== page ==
Some took on projects close to their hearts. Holly Hamilton, who has a special-needs child and has studied the therapeutic qualities of music, will give two 30-minute performances at the Easter Seals Child Development Center on Tuesday morning with fellow violinist Vernon Summers.
Glenn Donnellan and his wife, Jan Chong, a fellow violinist and guest artist, will play at Bruce-Monroe Elementary on Tuesday and Martha’s Table Child Development Center on Saturday afternoon.
Donnellan will return to do his one-man show, “Follow that Fiddle!,” next Sunday morning at the BloomBars arts space on 11th Street. The show culminates with his performance on the Electric Slugger, an electric violin fashioned from a baseball bat.
Donnellan will also play in a string quartet — with Ruth Wicker Schaaf on viola, David Teie on cello and Jeffrey Weisner on bass – at the Acre 121 barbecue restaurant and lounge Wednesday night and at the Wonderland Ballroom bar and restaurant Sunday afternoon.
On Sunday night, music of the Chevalier de Saint-Georges will be performed at BloomBars by violinists Alexandra Osborne and Joel Fuller, violist Mahoko Eguchi and cellist Rachel Young in a joint appearance with award-winning hip-hop artist Asheru and rising jazz and R&B vocalist Tamika Love Jones.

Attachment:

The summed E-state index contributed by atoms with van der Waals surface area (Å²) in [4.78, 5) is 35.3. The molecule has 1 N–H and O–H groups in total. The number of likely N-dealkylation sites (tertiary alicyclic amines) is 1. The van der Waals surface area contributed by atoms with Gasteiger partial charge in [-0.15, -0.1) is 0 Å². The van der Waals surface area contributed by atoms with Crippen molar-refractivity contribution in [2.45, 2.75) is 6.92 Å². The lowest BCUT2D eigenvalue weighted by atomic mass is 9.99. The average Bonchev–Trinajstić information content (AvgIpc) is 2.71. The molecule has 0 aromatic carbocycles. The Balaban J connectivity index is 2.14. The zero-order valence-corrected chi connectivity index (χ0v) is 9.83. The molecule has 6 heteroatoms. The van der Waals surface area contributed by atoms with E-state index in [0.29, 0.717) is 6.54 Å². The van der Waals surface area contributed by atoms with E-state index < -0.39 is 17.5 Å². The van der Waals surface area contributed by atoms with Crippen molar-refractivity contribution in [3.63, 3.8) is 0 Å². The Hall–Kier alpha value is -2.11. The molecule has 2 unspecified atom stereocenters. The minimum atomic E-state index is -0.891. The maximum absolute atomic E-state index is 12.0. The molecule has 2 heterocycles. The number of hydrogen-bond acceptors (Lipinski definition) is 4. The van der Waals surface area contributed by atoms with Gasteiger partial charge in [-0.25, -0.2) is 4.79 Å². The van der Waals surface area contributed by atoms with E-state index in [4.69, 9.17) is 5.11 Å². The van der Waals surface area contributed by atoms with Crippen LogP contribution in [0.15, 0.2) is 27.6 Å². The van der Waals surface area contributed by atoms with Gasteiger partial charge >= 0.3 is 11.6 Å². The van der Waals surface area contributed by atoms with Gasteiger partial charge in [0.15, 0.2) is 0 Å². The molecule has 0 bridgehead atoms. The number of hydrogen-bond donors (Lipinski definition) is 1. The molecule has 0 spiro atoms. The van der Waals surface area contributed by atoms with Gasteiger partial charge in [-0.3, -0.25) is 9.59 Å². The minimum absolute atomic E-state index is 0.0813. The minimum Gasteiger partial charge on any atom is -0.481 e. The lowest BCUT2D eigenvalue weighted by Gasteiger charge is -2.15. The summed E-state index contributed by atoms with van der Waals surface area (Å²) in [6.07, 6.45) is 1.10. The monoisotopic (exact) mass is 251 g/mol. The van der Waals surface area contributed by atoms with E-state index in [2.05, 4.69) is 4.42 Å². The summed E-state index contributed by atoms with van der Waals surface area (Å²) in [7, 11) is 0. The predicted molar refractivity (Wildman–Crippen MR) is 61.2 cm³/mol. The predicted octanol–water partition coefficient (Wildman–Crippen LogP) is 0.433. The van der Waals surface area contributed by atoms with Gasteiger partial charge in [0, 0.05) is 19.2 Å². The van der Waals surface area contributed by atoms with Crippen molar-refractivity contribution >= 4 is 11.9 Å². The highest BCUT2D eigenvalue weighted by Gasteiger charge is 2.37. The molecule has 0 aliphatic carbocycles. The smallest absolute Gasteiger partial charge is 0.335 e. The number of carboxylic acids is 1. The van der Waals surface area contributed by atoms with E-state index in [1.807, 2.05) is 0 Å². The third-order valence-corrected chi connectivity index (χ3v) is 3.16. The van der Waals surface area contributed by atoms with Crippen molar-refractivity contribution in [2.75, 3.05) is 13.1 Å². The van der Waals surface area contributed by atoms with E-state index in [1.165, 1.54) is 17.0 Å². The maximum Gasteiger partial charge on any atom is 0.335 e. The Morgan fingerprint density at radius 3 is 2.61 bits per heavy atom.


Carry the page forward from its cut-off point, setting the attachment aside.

NSO trombonists Craig Mulcahy and Barry Hearn and guest trombonists David Murray and Lee Rogers will help kick off Three Kings Day festivities Sunday afternoon at the GALA Hispanic Theatre before playing a concert hosted by St. Stephen’s and the Incarnation Episcopal Church and the We Are Family senior outreach network.
Some performances involve other disciplines, and the NSO’s collaborators will include a spoken word artist at BloomBars and dance students at the Dance Institute of Washington, where the week’s activities will conclude Jan. 9.
Through it all, the NSO will present classical music, Williams says.
“There are some types of performances we just don’t do,” he says. “There is some instrumentation we don’t have. We are not a rock band. We are not a jazz band. We don’t dance in a flash-mob-dance kind of way. We had to look at situations and vet proposals and stay true to what we do best in order to provide the community what we do in the best light.”
Still, it may come as a jolt to find a classical quartet playing at, say, the Wonderland Ballroom, where the jukebox offers the Cramps and 2Pac, not Chopin and Tchaikovsky; where a typical musical offering is the Harikarioke Band Gong Show; where the Sunday special is a Pabst Blue Ribbon and a shot of Jim Beam for $5; and where there is an oil painting of Mr. T on the wall and fried pickles on the menu.